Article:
A series of dust-ups in the media about the media this summer – from the flap on Kos about an ad with women mudwrestling to Jon Stewart’s arguments with Bernard Goldberg, Zell Miller, and Rick Santorum about whether the culture has coarsened – has gotten me thinking about the different ways liberals and conservatives consider and critique what’s in the movies and on TV.
One clear but too-often-obscured distinction is between criticism and calls for censorship. Rick Santorum gets at this in his book when he insists in his book that “If it’s legal, it must be right…it must be moral.” If one accepts Santorum’s frame – which is also Catherine McKinnon’s – then the question of what should be in the media and the question of what should be censored from the media are – at least in particularly agregious cases – mapped onto each other. Too often, progressives answer other progressives’ media criticism as if it were an implicit call for censorship, rather than as the “more speech” which the left has traditionally and rightly seen as the answer to bad speech.
Liberal and conservative approaches to media criticism are also distinguished by choice – or at least prioritization – of boogeymen from amongst sex, violence, bigotry, et al. And, arguably, by the question of how much we should care at all.
But related, and – I think – more interesting – is a distinction I haven’t seen discussed: Is the problem what kind of behaviors and images are shown on TV, or what kind of ideology is advanced there? Do we care what the media exposes or what it endorses? By asking the question and making the distinction, I guess, I’ve already pegged myself in the liberal camp that says that the distinction is a meaningful one and that what’s endorsed is a more worthwhile ground for consideration or condemnation than what’s exposed. That’s not to say that it’s possible to present images or actions with neutrality – only that it’s possible to present the same ones with a whole range of meanings and judgments.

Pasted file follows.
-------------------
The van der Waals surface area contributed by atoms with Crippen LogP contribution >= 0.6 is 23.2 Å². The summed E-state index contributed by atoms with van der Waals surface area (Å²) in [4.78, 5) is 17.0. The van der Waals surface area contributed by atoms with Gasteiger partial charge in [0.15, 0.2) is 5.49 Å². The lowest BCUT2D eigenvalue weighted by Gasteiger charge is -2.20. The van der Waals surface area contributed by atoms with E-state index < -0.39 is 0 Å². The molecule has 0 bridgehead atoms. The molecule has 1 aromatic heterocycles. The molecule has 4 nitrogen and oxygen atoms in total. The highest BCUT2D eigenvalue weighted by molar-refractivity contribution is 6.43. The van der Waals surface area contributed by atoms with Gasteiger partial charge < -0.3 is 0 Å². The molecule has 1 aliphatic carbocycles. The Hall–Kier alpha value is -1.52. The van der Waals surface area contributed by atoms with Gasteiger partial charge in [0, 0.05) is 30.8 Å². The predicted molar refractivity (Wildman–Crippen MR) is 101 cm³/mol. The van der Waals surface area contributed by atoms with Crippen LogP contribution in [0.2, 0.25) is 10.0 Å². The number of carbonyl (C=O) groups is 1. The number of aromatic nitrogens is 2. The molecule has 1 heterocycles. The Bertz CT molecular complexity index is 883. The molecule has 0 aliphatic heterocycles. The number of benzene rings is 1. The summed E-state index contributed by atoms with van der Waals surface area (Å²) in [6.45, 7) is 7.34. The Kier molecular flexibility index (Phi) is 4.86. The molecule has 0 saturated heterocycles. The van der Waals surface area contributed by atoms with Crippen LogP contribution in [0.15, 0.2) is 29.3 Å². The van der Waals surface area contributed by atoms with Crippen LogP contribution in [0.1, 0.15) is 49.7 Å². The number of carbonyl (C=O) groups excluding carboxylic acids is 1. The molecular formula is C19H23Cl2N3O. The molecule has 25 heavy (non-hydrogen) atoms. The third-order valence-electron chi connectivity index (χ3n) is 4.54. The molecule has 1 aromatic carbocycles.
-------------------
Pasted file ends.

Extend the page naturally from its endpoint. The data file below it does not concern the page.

If we’re concerned about sex, we can worry about whether sex happens on TV or we can worry about whether the sex on TV is portrayed as a good or bad (or healthy or unhealthy, or cool or uncool) thing. If we’re concerned about sexism, we can worry about whether people are portrayed being or acting sexist on TV or we can worry about whether that sexism is presented in a favorable light. In each case, I’d say that if you see the thing as an evil (my take: sexism is, sex isn’t), your time and energy is better spent worrying about how good or bad that evil is portrayed to be than about how often it appears on the screen.
That’s why the fixation on nudity on TV is doubly conservative – conservative for the contention that human sexuality is what media consumers should be guarded against and conservative for the concern over the naked image itself rather than the social meaning with which it appears. Sure it’s easier to keep a tally of naked breasts than of positive portrayals of behaviors you think are negative, but the tendency of right-wing critics to go for the former approach seems to be about more than convenience. And that approach – grouping together breasts shown breast-feeding, breasts shown in an intimate moment between spouses, and breasts shown on a child being molested – leaves them looking that much more like middle-schoolers.
Among the problems with an approach to media criticism which fixates on what viewers are exposed to rather than what they see endorsed is that it lets pass all kinds of social meanings which are problematic but not explicit. Whatever your values, your chances of seeing them spread in society are affected more by G-rated movies than Playboy.